According to the National Institute of Allergy and Infectious Diseases, a 2005 study comparing patients without S. aureus and those infected with it showed that those with the infection had nearly 3 times the length in inpatient stay, 3 times the cost of their hospitalization and 5 times the risk of an in-hospital death. (National Institute of Allergy and Infectious Diseases, 2009) A person who has acquired HA-MRSA during a recent admission or visit to a hospital, medical center or nursing home may decide to take legal action against the healthcare providers and/or the facility where they allegedly contracted this potentially fatal organism
Approximately 30% of all people worldwide carry the S. aureus bacteria without knowing it. They carry this bacteria in their nose or on their skin; and many remain without signs or symptoms of being ill. It’s not until their immune system is weakened that they may become symptomatic or susceptible to the infection. Below is a sampling of the difficult-to-answer questions that will need to be addressed and accurately answered in proving a plaintiff acquired MRSA during his/her hospitalization, medical procedure or long term care facility stay:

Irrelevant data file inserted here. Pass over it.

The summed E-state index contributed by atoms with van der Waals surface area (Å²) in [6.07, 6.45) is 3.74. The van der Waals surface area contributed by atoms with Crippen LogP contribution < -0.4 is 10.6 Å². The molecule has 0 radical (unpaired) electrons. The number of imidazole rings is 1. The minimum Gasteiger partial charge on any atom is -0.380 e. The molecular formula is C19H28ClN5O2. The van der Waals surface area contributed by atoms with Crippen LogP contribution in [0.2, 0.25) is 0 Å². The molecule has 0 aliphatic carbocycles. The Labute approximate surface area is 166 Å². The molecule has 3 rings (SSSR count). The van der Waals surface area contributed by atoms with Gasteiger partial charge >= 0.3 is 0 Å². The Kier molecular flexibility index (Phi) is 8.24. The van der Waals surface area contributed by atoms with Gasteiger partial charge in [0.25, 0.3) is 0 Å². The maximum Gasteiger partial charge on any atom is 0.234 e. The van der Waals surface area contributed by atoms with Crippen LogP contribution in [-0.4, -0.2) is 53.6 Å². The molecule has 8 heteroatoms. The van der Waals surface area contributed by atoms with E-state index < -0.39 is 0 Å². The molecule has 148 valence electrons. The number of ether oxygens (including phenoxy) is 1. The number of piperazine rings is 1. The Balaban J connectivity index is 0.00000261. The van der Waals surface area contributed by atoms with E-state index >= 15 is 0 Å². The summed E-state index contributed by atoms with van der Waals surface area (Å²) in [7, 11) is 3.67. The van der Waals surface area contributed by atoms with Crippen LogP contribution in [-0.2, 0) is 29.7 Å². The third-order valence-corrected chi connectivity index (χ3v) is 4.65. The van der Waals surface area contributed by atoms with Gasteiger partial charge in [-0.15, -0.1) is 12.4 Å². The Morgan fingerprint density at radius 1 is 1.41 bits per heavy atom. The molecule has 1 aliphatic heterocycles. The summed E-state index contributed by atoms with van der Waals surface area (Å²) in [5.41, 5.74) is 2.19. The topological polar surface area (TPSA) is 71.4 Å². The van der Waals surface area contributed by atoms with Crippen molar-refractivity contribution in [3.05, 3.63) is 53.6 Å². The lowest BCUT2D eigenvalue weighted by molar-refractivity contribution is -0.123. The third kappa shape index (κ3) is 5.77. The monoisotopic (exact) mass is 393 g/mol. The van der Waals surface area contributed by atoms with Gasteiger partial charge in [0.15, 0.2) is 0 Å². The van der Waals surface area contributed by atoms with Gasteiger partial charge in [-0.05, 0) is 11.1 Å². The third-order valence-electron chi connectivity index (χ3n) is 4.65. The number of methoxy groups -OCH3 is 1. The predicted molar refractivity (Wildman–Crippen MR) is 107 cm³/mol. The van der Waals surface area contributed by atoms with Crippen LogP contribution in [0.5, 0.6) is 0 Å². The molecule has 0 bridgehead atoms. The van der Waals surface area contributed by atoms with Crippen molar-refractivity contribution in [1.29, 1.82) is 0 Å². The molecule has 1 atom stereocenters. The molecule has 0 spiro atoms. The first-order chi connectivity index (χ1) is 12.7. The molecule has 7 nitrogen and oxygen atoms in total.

- Was the plaintiff a carrier prior to hospitalization, nursing home stay or visit to the medical facility?
- How and where was the MRSA contaminant obtained and transferred? Was the contaminant transferred to medical equipment or surface? Were all pieces of equipment and surfaces properly sanitized? Did all healthcare providers use aseptic technique during a procedure?
- Did all healthcare providers properly wash their hands? Did all healthcare providers use gloves during any and all procedures with potential exposure to wounds or body fluids? Did he/she change gloves between patients? Did all visitors and family members wash their hands when visiting the plaintiff?
- Is it possible the plaintiff contracted the bacteria after discharge from the medical facility? Was he/she exposed to the bacteria from a family member or visitor after discharge?
This month’s civil topic is “MRSA: Hospital or Health-Care Acquired Infection” Areas of discussion:
- MRSA transmission (10/6/14)
- Who’s At Risk? (10/13/14)
- Screening and Treatment (10/20/14)
- Legal Implications (10/27/14)
Note: To see all posts in this topic, click here